The 2019 mid-winter bald eagle survey in the Montezuma National Wildlife Refuge has been postponed as a result of the ongoing partial government shutdown.
Four of the 14 routes used by volunteers pass through gated areas of the preserve — which is operated by the U.S. Fish and Wildlife Service — and are unavailable during the federal shutdown, according to an email from local volunteer coordinator David Marsh.
The U.S Army Corps of Engineers, which coordinates the annual survey of the formerly endangered species nationwide, advised volunteers that the survey would still be viable if conducted by mid-February.
While Marsh said in the email surveyors are hopeful circumstances will allow for a mid-February survey, if necessary they will plan to survey along the 10 other available routes.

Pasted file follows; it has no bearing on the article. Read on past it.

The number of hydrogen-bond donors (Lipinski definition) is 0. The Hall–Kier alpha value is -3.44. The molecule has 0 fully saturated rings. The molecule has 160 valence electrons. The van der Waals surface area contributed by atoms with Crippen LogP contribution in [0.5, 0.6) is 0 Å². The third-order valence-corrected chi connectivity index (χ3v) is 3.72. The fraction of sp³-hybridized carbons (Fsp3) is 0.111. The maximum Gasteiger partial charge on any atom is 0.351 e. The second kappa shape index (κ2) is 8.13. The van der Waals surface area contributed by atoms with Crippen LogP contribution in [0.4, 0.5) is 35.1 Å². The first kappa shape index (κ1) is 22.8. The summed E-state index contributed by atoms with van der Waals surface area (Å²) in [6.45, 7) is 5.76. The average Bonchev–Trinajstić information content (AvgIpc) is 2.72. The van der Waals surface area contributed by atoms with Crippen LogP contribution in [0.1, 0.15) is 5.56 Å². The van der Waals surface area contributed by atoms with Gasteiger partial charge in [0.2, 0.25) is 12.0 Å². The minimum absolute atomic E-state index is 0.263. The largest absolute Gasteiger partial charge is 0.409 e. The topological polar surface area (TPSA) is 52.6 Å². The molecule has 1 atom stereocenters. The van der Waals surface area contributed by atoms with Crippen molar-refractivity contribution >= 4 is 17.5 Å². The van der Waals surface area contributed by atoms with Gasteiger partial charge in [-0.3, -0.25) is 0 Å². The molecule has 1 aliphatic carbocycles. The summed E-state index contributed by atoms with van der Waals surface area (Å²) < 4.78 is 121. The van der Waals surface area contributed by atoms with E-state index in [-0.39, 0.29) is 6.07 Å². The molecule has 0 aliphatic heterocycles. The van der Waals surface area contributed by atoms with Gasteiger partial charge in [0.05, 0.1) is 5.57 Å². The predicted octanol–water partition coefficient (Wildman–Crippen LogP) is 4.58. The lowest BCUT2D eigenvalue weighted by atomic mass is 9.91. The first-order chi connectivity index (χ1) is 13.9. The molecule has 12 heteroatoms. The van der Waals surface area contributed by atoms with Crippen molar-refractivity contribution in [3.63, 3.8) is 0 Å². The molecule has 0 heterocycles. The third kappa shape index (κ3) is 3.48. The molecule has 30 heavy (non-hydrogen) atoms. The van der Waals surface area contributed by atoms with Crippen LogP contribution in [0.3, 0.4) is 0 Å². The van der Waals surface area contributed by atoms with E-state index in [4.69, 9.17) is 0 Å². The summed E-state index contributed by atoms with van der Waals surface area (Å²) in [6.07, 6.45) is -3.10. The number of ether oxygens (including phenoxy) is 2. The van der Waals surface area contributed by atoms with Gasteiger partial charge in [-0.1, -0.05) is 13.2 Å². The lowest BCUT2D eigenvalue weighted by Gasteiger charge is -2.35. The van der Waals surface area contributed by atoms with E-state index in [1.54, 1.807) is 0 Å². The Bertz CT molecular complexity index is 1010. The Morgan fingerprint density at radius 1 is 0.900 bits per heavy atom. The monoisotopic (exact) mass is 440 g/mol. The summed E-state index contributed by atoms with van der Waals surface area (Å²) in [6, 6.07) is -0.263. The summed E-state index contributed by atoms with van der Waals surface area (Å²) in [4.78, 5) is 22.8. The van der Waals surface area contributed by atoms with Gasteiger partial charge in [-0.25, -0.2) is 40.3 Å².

Last year, the survey tracked a record 81 bald eagles, 50 of which were along the four unavailable routes, according to Marsh. According to Marsh, the Corps requires survey routes and date ranges remain the same to provide year-to-year comparability of data, meaning the current plan may just buy time in hopes a full survey may be conducted.
Marsh said a record 48 volunteers had signed up for this year's survey and apologized for the delay.
"I am grateful to everyone for their desire to assist with all aspects of the survey," Marsh said.